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Mean d2 is a recently devised microsatellite-based measure that is hypothesised to allow the detection of inbreeding depression and heterosis in free-living populations. Two studies that have investigated the measure have both demonstrated an association between mean d2 and traits related to fitness. Here we present an association between mean d1 and an important component of fitness, first-year overwinter survival, in a population of red deer on the Isle of Rum, Scotland. The association between survival and mean d2 differed between males and females. As predicted, outbred female calves (high mean d2 ) survived better than those that were inbred (low mean d2 ). However, the association was in the opposite direction in male calves. We suggest that this difference is due to different early growth strategies between the sexes. The association between mean d2 and survival was not significantly influenced by any single locus. Decomposition of mean d2 into a recent inbreeding component and an outbreeding component showed that it was the degree of outbreeding that influenced survival in males and both the degree of outbreeding and recent inbreeding that influenced survival in females. Our analyses suggest that mean d2 is an easy-to-calculate measure of inbreeding and degree of outbreeding that can reveal interesting interactions between genetics and ecology.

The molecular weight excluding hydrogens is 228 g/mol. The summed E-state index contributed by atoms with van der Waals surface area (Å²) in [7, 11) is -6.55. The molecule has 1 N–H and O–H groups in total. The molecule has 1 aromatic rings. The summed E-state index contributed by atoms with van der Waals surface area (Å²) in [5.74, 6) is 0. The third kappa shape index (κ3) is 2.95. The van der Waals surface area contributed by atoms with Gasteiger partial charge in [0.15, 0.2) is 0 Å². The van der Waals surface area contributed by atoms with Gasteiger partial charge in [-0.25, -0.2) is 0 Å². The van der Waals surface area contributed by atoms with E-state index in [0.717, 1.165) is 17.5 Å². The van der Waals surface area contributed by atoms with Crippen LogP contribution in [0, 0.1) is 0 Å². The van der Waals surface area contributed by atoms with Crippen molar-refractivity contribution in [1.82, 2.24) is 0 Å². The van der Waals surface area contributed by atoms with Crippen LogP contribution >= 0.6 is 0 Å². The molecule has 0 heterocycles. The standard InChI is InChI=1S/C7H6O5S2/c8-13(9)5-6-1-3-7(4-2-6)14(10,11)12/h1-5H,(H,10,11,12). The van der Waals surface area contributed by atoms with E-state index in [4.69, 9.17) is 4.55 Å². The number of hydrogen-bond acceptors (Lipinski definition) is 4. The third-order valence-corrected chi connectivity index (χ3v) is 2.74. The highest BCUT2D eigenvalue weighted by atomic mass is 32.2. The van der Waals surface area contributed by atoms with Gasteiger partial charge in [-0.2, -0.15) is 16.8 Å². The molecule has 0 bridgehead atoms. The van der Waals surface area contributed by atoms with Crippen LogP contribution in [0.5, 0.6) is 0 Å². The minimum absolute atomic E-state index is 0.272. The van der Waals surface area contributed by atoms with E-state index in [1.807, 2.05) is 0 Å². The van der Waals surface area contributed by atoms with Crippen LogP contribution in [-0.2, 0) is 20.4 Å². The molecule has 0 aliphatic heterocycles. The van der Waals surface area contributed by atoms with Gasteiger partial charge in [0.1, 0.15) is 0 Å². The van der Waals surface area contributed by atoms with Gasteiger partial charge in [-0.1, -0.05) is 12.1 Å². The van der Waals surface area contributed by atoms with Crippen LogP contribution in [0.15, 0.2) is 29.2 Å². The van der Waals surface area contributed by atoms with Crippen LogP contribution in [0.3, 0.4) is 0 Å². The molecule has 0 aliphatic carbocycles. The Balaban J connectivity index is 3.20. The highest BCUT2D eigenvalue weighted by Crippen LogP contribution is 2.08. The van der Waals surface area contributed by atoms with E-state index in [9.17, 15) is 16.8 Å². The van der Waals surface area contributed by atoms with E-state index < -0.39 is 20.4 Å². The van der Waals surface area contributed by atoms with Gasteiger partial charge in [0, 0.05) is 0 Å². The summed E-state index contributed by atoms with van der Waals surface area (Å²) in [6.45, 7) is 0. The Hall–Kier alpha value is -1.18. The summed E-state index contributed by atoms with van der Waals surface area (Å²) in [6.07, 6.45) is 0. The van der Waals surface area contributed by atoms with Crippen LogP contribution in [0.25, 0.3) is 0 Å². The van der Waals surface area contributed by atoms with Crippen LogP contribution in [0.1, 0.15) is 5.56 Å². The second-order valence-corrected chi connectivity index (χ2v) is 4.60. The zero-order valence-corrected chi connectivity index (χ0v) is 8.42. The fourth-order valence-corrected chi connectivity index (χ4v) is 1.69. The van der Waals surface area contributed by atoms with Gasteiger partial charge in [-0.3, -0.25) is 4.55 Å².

Original publication

DOI

10.1111/j.1558-5646.1999.tb04575.x

Type

Journal article

Journal

Evolution

Publication Date

12/1999

Volume

53

Pages

1951 - 1960

Keywords

Heterosis, inbreeding depression, juvenile survival, mean d2, population history, red deer